What stands out about Silverstone?
Silverstone is certainly up there as one of my favourite tracks on the Formula 1 calendar. It’s so fast, and simply a track for drivers. My favourite part of the track is easy to pick! Sector two! It’s probably the best sector of all circuits. Going fast through Copse gives you a buzz, but it gets even better through the next complex of Maggots, Becketts and Chapel as you find a rhythm with the car to go left-right-left and right again at very high-speed. It’s such a thrill.

And what’s there to say about the Great British weather?
The weather seems to be a frequent talking point in Great Britain. Rain always makes things more interesting and it is a challenge to drive these Formula 1 cars in wet conditions. Silverstone might provide that, you never know! I visit Enstone quite frequently, so you could say I’m well accustomed to the area, and what the weather might do. The weather will never stop the British fans from turning up in big numbers at Silverstone. What I find really impressive, is the fact the fans will be there all day, in any conditions. That’s what makes Silverstone special, the supporters are very passionate for motorsport.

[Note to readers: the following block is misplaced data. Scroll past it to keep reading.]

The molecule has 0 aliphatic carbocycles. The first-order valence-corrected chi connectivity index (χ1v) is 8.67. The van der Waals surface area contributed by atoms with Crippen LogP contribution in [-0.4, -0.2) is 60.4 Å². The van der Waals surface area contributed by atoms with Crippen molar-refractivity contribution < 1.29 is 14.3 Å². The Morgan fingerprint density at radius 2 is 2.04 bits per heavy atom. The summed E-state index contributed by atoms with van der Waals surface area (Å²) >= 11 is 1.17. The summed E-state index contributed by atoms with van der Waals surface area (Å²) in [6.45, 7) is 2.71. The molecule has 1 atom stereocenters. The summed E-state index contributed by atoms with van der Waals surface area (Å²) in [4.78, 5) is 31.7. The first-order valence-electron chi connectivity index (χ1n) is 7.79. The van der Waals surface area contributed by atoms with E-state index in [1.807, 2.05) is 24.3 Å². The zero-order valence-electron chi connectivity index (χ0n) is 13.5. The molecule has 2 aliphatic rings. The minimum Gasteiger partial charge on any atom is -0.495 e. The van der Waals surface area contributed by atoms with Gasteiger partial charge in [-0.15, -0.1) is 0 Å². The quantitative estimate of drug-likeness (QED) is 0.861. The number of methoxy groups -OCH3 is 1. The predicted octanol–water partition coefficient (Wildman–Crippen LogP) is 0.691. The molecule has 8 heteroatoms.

Why is Silverstone so special to you?
Silverstone is where I tested a Formula 1 car for the first time in 2013. That was one of the most special days of my life and something I will never forget.

How’s the mood heading to Great Britain?
The weekend in Austria was going well for the team up until Sunday. It was a disappointing race for both cars, everyone has them throughout the course of a season, so we want to brush that one aside and focus on Silverstone. There’s no reason why we can’t be back in the top ten.

Renault Sport Racing
Victory for Markelov, frustration for Aitken in Spielberg
Renault Sport Formula One Team’s Test & Development Driver Artem Markelov took a superb FIA Formula 2 Sprint race win to remain well in the title mix.

Artem recovered well after a disappointing qualifying left him seventeenth on the grid for the Feature race. But a well-executed strategy, combined with a last lap overtaking masterclass saw the Russian grab eighth place, which gave him reverse grid pole position for the Sprint. He dominated Sunday’s race, taking the fastest lap in the process to seal an extra two points.

Third & Reserve Driver Jack Aitken left Austria without points after retiring from the Feature race with a car problem while fighting for the podium, before finishing eighteenth in the Sprint.

The Brit will be aiming for a swift return to the points at his home round at Silverstone this weekend.